Bob Dylan’s song lyrics to this effect that one can shake a Nobel Prize in Literature at:

    “And here face down beneath the sun/
    ….The always rising of the night”
    (Archibald MacLeish: You, Andrew Marvell)

    “If you don’t mind sleeping with your head face down in the grave”
    (Dylan: Foot Of Pride)

    From Marvell, a poet far ahead of his time, comes
    Dylan’s deliberate technique of inserting plausible multiple-meanings via the wording of lyrics, not to mention his choice of music, which is a characterisic of the style associated with bringing of the reader/ listerner into the work of art through Post-Modernist ambiguous playfulness.

    “Don’t even hear a murmur of a prayer/
    It’s not dark yet, but it’s getting there”
    (Dylan: Not Dark Yet)

    Not unlike the English Romantic, the even now more respected poet John Keats than in his day, attests Christospher Ricks, of Boston University in his book ‘Dylan’s Visions Of Sin’, the noted literary scholar thereby backing up my assertions to quite an extent, I would think.

  28. Larry Fyffe says:

    Lasecki certainly agrees in his well-thought out
    comment above; one should know their song well before they start singing!

  29. Larry Fyffe says:

    Of course in above comments that should be ‘hear’, not ‘here’. And ‘all’.

  30. Wendy says:

    As mentioned , Psalm 36 is where “foot of pride” comes from Biblically from the NKJV and if you also have a Bible Commentary handy , you can read much into the song…Many of his Biblical references become a little clearer when you consult a commentary. Very interesting…Indeed!

  31. Chris says:

    Hi, I am a librarian and just stumbled across a book published in the 1950’s called “Foot of Pride” by Malcolm Hay. Apparently it is about Christians persecuting Jews. Here is an excerpt from a Kirkus review, ” a sweeping indictment of a Christian civilization in its treatment of the Jews from the early days of St. John Chrysostom to Hitler and beyond.” Maybe Bob was familiar with the book and was expressing his disillusionment with Christianity? Long live Bob, he keeps us all guessing!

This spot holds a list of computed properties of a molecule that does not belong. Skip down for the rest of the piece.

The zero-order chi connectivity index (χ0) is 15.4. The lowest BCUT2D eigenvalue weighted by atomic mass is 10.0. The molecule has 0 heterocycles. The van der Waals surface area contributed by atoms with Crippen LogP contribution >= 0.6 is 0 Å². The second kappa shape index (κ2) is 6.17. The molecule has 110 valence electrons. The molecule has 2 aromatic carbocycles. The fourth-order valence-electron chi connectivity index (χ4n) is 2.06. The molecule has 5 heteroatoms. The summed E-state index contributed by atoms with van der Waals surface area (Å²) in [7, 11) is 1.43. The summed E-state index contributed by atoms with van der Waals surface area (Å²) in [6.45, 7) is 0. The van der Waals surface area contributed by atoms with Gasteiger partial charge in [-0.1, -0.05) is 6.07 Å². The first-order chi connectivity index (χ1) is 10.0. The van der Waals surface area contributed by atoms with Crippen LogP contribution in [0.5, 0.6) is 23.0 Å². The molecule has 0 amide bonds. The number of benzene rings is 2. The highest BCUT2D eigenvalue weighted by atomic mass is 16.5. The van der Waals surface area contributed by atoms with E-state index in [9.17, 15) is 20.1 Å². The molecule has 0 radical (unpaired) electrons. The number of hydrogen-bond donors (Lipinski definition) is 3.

32. TonyAttwood says:

    Chris thank you for that. I had never heard of that book, but the link sounds very reasonable

  33. Hello Tony, many comments on this interesting analysis. Join us inside Bob Dylan’s Music Box and listen to every version of every song composed or performed by Bob Dylan.

  34. Allan says:

    There are so many great moments in this wild song. The little sing-songy lilt of “all over their forehead”. The way he seems like he’s trying to win a Dylan imitator’s contest with “Errol Flynn”. And “They don’t belieeeeeeeeeeeeeeeeve in mercy”. We need to hear all takes of this song.

  35. paul mcleod says:

    I consider this is one of Bob’s greatest
    after Desolation Row.
    for a completely different version
    go to: Foot of Pride – The Cinch Review.
    it is worth it – just scroll to the end +
    watch something unique 🙂

  36. Jack Nelson says:

    I first saw Dylan at Wilson High School auditorium. Long Beach, CA. 1965, I guess. He arrived like 40 minutes late, conspicuously drunk. Nothing on stage but two tall stools. He fumbled his harmonicas onto one of them. I though he might fall as he climbed onto the other. I told my date, sorry, this looks like it’s going to be a bust.
    He started singing and totally filled the stage, mesmerized everyone throughout the performance. Nobody even coughed.
    Listen to Foot of Pride like his voice is a saxophone. Perfect phrasing and nuance. It is as if spoken, yet it is all melody. He never gets a note wrong. Hear the emotion in each word. “…passes the plate and says thanks.” A tick of hesitation, and we hear “thanks” with its derisive smirk.
    I listen to Dylan’s own delivery of Foot of Pride with a thrill at the mounting tempo as the furious lyrics build not a narrative but a revelation.